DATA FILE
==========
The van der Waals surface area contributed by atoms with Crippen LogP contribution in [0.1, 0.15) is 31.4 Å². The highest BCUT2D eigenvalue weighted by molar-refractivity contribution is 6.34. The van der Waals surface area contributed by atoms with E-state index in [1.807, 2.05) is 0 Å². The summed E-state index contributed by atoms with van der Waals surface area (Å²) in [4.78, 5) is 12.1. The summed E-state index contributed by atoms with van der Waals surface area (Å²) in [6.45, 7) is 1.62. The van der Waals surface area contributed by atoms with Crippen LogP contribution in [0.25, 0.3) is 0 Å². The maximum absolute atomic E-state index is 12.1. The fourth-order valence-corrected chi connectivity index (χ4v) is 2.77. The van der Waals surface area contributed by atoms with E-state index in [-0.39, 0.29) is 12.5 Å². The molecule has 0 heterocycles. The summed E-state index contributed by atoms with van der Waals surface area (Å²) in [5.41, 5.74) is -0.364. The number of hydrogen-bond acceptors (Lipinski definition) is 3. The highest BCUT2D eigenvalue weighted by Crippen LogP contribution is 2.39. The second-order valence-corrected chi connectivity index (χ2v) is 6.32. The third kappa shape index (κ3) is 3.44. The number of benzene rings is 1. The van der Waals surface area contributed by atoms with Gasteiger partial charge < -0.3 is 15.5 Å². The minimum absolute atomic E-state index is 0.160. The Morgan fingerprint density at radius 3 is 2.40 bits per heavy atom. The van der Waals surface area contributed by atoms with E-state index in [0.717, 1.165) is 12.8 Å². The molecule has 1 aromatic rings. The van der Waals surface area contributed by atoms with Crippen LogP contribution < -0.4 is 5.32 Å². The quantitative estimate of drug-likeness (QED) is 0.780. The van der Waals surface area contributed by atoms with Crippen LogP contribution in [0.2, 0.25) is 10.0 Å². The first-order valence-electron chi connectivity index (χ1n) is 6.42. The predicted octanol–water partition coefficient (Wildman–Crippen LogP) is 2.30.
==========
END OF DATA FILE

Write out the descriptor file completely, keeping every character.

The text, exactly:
The van der Waals surface area contributed by atoms with Crippen LogP contribution in [0.1, 0.15) is 31.4 Å². The highest BCUT2D eigenvalue weighted by molar-refractivity contribution is 6.34. The van der Waals surface area contributed by atoms with E-state index in [1.807, 2.05) is 0 Å². The summed E-state index contributed by atoms with van der Waals surface area (Å²) in [4.78, 5) is 12.1. The summed E-state index contributed by atoms with van der Waals surface area (Å²) in [6.45, 7) is 1.62. The van der Waals surface area contributed by atoms with Crippen LogP contribution in [0.25, 0.3) is 0 Å². The maximum absolute atomic E-state index is 12.1. The fourth-order valence-corrected chi connectivity index (χ4v) is 2.77. The van der Waals surface area contributed by atoms with E-state index in [-0.39, 0.29) is 12.5 Å². The molecule has 0 heterocycles. The summed E-state index contributed by atoms with van der Waals surface area (Å²) in [5.41, 5.74) is -0.364. The number of hydrogen-bond acceptors (Lipinski definition) is 3. The highest BCUT2D eigenvalue weighted by Crippen LogP contribution is 2.39. The second-order valence-corrected chi connectivity index (χ2v) is 6.32. The third kappa shape index (κ3) is 3.44. The number of benzene rings is 1. The van der Waals surface area contributed by atoms with Gasteiger partial charge < -0.3 is 15.5 Å². The minimum absolute atomic E-state index is 0.160. The Morgan fingerprint density at radius 3 is 2.40 bits per heavy atom. The van der Waals surface area contributed by atoms with E-state index in [0.717, 1.165) is 12.8 Å². The molecule has 1 aromatic rings. The van der Waals surface area contributed by atoms with Crippen LogP contribution < -0.4 is 5.32 Å². The quantitative estimate of drug-likeness (QED) is 0.780. The van der Waals surface area contributed by atoms with Crippen LogP contribution in [0.2, 0.25) is 10.0 Å². The first-order valence-electron chi connectivity index (χ1n) is 6.42. The predicted octanol–water partition coefficient (Wildman–Crippen LogP) is 2.30.